Once the Striker has perfected his shooting mechanics with a stationary ball and rolling ball, the level of difficultly needs to be increased. I’ve trained Strikers separately from other players. To hone a Strikers shooting technique I’ve created a series of shooting drills that will be displayed in my Striker Shooting Drills Blog series. The following video demonstrates one of my Striker Training Shooting Drills I have utilized for many seasons. Ideally, Strikers should take no less than 100 quality shots per training session, with a minimal lag time between shooting repetitions.
These drills offer numerous options. The angle of service can be modified, the service type can be modified, and the timing of pressure from a defender can be modified. Except where noted, the Striker should shoot the ball first time.
In the first drill the Server is positioned between the Striker (Blue Player) and a defender (Red Player). The defender is positioned slightly further from the target shooting area. The initial starting position can be adjusted to reduce or increase the time pressure on the Striker, and account for the speed of the athletes. Initially, the ball is served on the ground ahead of the Striker to the penalty arc area or slightly beyond. As the ball is played both athletes attempt to get to the ball first. The Striker will attempt to reach the ball first and take a shoot to far post, if the goalkeeper has the near post covered. The defender will attempt to block the shot. If the defender intercepts the ball before the Striker, he can take the shot. First to the ball shoots the ball. Again, adjustments can be made to the starting position of the defender to allow the Striker to reach the ball first the majority of time, while also providing maximum time pressure. Strikers need to be reminded to place their support foot next to the ball at the moment contact is made with the ball. In addition, the Strikers hips and shoulders need to be aligned with the inside of the far post, and the follow-thru needs to be directed to the inside of the far post. Oftentimes, players taking these shots will over-rotate and the foregoing body positions and follow-thru are well wide of the target area. Strikers must also focus on striking the center of the ball, and not the underside of the ball, to avoid the ball sailing over the goal. The degree of difficulty can be increased by the type of service provided. The Server can throw the ball to the target area so that the Striker will need to deal will a bouncing ball moving across the penalty arc. The service should be a low arc so the ball continues to be moving away from the Striker, and not bouncing higher than thigh level at the time the Striker arrives to shot the ball around the penalty arc area or slightly behind. To increase the difficulty further, the Server signals the Striker to run and the Server can throw the ball to the target area. The Striker must then either shot the ball while the ball is in the air (before it makes contact with ground) or use a single preparation touch with his head, chest or thigh before shooting.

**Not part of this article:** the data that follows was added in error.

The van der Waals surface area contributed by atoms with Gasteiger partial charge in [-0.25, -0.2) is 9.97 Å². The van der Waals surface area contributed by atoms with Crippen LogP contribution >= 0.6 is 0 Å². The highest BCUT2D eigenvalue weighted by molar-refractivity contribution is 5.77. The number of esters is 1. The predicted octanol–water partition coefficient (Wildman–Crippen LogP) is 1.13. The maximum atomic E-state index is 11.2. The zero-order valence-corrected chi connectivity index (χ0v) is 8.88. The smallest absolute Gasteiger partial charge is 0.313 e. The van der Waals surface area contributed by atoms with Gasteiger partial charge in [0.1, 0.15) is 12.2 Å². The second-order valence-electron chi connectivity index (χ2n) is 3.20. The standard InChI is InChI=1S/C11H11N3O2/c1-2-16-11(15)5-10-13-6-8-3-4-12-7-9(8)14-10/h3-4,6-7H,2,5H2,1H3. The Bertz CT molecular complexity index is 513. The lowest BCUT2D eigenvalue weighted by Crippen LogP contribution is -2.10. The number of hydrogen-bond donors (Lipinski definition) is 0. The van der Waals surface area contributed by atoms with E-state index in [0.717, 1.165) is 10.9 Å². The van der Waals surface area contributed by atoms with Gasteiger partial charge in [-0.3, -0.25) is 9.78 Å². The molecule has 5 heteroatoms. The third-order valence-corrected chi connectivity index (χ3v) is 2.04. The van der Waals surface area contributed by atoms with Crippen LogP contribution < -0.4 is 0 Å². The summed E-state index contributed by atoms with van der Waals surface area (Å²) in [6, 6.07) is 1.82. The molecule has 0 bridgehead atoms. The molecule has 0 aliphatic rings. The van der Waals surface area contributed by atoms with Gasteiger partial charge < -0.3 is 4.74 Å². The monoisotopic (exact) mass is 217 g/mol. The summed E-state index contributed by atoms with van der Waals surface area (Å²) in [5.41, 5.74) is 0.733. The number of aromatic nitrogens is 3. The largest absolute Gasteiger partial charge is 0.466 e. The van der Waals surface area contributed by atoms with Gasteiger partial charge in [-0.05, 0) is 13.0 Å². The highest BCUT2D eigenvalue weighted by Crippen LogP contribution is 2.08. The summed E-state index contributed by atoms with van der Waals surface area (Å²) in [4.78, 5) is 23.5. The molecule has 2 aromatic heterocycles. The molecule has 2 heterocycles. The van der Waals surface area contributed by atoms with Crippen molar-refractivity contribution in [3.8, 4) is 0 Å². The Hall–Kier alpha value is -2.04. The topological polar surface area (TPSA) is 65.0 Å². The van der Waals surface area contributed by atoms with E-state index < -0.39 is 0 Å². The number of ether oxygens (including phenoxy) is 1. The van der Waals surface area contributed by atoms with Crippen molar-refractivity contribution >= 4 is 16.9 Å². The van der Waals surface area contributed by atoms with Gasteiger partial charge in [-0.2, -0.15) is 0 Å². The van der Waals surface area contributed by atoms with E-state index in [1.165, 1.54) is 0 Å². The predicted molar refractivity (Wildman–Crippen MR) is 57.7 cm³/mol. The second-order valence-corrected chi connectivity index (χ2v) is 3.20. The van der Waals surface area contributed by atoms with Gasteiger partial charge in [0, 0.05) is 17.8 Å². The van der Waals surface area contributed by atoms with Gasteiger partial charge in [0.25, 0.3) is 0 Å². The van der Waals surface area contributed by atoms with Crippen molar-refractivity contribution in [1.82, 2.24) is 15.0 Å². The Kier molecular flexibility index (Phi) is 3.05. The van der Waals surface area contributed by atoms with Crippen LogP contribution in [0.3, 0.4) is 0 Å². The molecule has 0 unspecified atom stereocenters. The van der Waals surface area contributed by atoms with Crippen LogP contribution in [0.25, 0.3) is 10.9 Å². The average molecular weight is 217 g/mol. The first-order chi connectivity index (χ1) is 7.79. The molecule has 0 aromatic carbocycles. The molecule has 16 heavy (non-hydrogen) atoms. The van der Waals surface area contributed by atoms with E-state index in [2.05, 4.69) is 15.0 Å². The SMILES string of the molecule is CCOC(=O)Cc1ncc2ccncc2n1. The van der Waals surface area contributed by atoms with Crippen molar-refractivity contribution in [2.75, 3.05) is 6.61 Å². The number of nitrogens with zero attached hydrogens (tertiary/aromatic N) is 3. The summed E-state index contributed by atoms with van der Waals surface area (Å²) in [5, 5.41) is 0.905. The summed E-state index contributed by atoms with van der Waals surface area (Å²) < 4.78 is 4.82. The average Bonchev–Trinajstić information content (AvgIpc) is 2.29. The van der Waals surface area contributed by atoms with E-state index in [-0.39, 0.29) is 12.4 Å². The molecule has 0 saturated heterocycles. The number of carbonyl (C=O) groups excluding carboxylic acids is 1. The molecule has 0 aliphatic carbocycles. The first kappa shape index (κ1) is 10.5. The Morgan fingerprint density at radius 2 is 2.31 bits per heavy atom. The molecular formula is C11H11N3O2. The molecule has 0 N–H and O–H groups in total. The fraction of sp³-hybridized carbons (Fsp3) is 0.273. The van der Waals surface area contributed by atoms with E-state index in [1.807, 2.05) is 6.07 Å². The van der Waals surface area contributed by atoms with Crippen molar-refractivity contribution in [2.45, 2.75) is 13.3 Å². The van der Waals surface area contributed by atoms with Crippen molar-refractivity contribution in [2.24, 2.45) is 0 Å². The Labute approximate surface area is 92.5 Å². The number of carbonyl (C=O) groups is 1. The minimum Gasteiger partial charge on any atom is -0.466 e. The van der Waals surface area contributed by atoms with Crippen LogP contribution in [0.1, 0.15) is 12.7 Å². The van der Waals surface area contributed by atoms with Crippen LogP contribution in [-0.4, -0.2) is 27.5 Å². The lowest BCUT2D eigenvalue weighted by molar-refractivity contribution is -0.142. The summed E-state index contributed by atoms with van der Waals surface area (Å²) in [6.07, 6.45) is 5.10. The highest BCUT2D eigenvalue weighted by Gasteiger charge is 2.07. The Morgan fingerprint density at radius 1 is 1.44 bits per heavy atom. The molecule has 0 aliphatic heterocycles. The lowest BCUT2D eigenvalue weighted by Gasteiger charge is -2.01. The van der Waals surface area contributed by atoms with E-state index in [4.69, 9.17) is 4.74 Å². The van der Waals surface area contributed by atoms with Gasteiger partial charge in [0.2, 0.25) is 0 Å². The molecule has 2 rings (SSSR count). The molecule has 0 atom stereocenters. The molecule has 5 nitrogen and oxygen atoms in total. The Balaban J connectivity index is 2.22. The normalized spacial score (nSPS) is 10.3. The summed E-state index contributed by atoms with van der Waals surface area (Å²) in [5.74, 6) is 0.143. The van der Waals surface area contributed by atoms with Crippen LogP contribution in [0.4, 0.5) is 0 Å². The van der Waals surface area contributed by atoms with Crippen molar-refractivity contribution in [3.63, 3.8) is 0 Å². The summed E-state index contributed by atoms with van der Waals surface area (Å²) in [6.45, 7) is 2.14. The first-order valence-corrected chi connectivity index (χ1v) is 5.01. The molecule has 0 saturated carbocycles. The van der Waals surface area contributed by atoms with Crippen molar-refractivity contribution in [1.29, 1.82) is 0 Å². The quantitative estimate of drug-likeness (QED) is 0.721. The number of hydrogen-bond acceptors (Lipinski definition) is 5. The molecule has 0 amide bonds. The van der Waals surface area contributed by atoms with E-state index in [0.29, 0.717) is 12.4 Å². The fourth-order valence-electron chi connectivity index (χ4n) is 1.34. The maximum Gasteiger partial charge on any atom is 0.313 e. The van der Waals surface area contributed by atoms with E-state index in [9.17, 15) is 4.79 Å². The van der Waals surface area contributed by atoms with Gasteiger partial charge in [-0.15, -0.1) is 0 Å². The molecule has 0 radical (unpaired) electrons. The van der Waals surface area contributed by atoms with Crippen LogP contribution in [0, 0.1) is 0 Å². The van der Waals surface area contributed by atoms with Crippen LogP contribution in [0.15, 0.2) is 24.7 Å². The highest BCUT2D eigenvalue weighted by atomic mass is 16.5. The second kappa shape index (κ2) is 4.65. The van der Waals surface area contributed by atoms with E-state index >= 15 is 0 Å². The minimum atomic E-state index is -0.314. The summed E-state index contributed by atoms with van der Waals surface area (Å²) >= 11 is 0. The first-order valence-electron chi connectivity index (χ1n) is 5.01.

In the second drill the Server is positioned on the opposite side of the field from the Striker and defender. Initial starting positions of the Striker (Blue Player) and defender (Red Player) remain the same from the first drill. As the Server plays the ball both the Striker and defender attempt to reach the ball first as with the previous drill. The difference in this version of the drill is that the ball is headed towards the Striker rather than moving away from him. As with the previous drill, the Server can throw the ball to the target area so that the Striker will need to deal will a bouncing ball moving across the penalty arc. The service should be a low arc so the ball continues to be moving towards the Striker, and not bouncing higher than thigh level at the time the Striker arrives to shot the ball around the penalty arc area or slightly before. The pace of the service can also be modified, if the ball cannot be shot first time, you can permit a preparation touch before the shot. To increase the difficulty further, the Server can signal the Striker to run and the Server can throw the ball to the target area. The Striker must then either shot the ball while the ball is in the air (before it makes contact with ground) or use a single preparation touch with his head, chest or thigh before shooting.
The angle of this drill can be modified. The drill can incorporate service from various angles. I include service from the goal line as well as a high service from the center of the field to a Striker moving left to right across the top of the penalty area and vice versa. The Striker in the foregoing version must take the ball off his head, chest or thigh for a shot as he is moving across the goal. The quality of the service is important is all variations of this drill. Over the years of doing this drill, and the other drills I have used to train Strikers, my service quality improved. The goal is to provide quality shooting opportunities for the Striker with each service.